Interpretation

Part of Stalking Protection Bill – in the House of Commons at 11:51 am on 23rd November 2018.

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Photo of Victoria Atkins Victoria Atkins The Parliamentary Under-Secretary of State for the Home Department, Minister for Women 11:51 am, 23rd November 2018

Very much so, and I am grateful to the hon. Gentleman for his intervention. Again, I am happy to acknowledge the work, co-operation and collaboration on the Bill of Members across the House, for which I thank them. There are a number of projects, some of which I have already referred to, including in London with the Suzy Lamplugh Trust, to help to intervene with perpetrators as well as to support victims. I hope that one of the most exciting aspects of the Bill is the potential for positive as well as negative requirements under the orders, such as requiring the perpetrator to seek mental health treatment if that is appropriate. I hope that the orders will bring about innovative thinking that is very specific to the person against whom the order is applied to help them to tackle their behaviour so that they do not continue to offend.

We all acknowledge that there has been a gap in the system, as was revealed in the public consultation in 2016, particularly around how to bring security to victims in the early stages of so-called stranger stalking. Early intervention is always important when tackling crime, but it is fundamentally so in the case of stalking, when apparently innocuous behaviour can often escalate into something more sinister, as hon. Members have been very good at describing today. I am delighted that this Bill will plug that gap and provide additional security to victims.

These orders will be a vital tool that the police can use to protect victims and to control the behaviour of perpetrators. As has been noted, one of their greatest virtues is their flexibility, permitting positive and negative requirements that will help to stop perpetrators from behaving as they have been. Of course, the ultimate sanction is available through criminal sanctions should people breach the terms of these orders.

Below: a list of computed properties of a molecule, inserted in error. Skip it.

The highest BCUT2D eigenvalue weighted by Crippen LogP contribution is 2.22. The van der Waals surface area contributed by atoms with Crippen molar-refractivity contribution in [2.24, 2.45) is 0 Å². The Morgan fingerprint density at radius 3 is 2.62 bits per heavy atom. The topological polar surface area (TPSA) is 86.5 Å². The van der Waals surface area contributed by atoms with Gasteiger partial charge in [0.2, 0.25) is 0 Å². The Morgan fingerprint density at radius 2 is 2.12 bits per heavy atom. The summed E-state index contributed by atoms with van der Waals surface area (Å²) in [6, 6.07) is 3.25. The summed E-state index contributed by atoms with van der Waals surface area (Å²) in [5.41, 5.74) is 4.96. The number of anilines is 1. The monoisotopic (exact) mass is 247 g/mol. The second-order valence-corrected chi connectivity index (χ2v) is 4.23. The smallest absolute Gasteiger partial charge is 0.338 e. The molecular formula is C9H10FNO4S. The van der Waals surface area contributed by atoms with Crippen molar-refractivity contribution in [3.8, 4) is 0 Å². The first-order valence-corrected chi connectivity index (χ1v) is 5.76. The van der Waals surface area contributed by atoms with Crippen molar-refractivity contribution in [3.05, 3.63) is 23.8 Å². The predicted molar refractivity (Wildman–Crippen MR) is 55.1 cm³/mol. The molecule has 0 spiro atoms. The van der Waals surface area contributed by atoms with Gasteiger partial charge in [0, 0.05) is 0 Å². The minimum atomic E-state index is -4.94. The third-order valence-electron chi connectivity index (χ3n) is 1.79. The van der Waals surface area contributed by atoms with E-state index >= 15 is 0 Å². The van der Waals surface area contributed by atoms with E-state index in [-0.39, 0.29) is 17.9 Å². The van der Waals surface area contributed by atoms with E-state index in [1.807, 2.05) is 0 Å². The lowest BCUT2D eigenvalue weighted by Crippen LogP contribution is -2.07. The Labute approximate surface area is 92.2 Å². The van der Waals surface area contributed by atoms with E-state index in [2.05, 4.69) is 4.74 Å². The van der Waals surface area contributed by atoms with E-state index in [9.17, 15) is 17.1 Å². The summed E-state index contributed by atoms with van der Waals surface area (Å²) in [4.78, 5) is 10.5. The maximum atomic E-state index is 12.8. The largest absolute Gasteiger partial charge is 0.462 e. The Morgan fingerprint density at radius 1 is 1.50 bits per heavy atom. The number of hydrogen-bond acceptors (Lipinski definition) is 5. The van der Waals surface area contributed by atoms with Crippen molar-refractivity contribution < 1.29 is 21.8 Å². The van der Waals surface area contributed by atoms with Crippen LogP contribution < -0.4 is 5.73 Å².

Stalking can have devastating effects for women and girls; indeed, it can for men and boys as well, but we know from the evidence that the vast majority of victims are female. This measure will, I hope, be passed by the House just two days before the International Day for the Elimination of Violence against Women, which is on Sunday.

The Government are carrying out a whole raft of work on tackling violence against women and girls, not least by refreshing the VAWG strategy alongside introducing the draft Domestic Abuse Bill, which I hope to bring to this House before not too long.

I must finish by thanking my hon. Friend the Member for Totnes for introducing the Bill, the officials who have advised me and who have worked so hard on the Bill, and hon. Members across the House for their help with the Bill, including those who served on the Bill Committee.

I finish by reflecting on the people whom this Bill seeks to protect: the victims of stalking and their families. My hon. Friends the Members for Totnes, for Harborough (Neil O'Brien), for Cheltenham and for Walsall North, as well as other Members, referred to families who have lost loved ones as a result of stalking. I have had the privilege of meeting Mr and Mrs Ruggles, Mr Gazzard and others during the passage of the Bill and through our work more generally on stalking and harassment in the Home Office. This Bill is for them. It is to protect their families, their friends, their work colleagues and so on, and it is about trying to ensure that the terrible, terrible cases of stalking that we have heard just a little about today do not happen in future, and that we keep the victims of stalking safe.